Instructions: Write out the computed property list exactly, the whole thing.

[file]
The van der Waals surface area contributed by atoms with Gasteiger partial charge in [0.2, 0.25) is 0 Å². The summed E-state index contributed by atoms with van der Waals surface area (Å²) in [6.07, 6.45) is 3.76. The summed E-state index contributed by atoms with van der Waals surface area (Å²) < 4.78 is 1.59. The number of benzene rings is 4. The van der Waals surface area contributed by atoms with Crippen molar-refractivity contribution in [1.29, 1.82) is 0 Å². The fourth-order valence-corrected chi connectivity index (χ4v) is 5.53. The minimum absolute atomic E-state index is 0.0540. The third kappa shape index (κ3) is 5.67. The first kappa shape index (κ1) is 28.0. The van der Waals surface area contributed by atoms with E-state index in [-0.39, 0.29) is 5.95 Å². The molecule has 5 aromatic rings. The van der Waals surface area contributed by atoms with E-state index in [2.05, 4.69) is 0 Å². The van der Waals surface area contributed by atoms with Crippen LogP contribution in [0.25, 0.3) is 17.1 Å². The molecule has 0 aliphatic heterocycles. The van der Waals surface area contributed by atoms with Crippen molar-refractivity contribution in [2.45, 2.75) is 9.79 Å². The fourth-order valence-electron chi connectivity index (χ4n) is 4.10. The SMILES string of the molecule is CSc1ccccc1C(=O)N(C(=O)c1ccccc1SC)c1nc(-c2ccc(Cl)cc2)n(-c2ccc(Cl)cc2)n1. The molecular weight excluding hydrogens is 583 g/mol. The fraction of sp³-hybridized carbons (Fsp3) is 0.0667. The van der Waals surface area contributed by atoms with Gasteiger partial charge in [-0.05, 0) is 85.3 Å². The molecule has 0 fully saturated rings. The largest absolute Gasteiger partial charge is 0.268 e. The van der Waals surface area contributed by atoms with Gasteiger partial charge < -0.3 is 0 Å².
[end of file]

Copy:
The van der Waals surface area contributed by atoms with Gasteiger partial charge in [0.2, 0.25) is 0 Å². The summed E-state index contributed by atoms with van der Waals surface area (Å²) in [6.07, 6.45) is 3.76. The summed E-state index contributed by atoms with van der Waals surface area (Å²) < 4.78 is 1.59. The number of benzene rings is 4. The van der Waals surface area contributed by atoms with Crippen molar-refractivity contribution in [1.29, 1.82) is 0 Å². The fourth-order valence-corrected chi connectivity index (χ4v) is 5.53. The minimum absolute atomic E-state index is 0.0540. The third kappa shape index (κ3) is 5.67. The first kappa shape index (κ1) is 28.0. The van der Waals surface area contributed by atoms with E-state index in [-0.39, 0.29) is 5.95 Å². The molecule has 5 aromatic rings. The van der Waals surface area contributed by atoms with E-state index in [2.05, 4.69) is 0 Å². The van der Waals surface area contributed by atoms with Crippen LogP contribution in [0.25, 0.3) is 17.1 Å². The molecule has 0 aliphatic heterocycles. The van der Waals surface area contributed by atoms with Crippen molar-refractivity contribution in [2.45, 2.75) is 9.79 Å². The fourth-order valence-electron chi connectivity index (χ4n) is 4.10. The SMILES string of the molecule is CSc1ccccc1C(=O)N(C(=O)c1ccccc1SC)c1nc(-c2ccc(Cl)cc2)n(-c2ccc(Cl)cc2)n1. The molecular weight excluding hydrogens is 583 g/mol. The fraction of sp³-hybridized carbons (Fsp3) is 0.0667. The van der Waals surface area contributed by atoms with Gasteiger partial charge in [-0.05, 0) is 85.3 Å². The molecule has 0 fully saturated rings. The largest absolute Gasteiger partial charge is 0.268 e. The van der Waals surface area contributed by atoms with Gasteiger partial charge < -0.3 is 0 Å².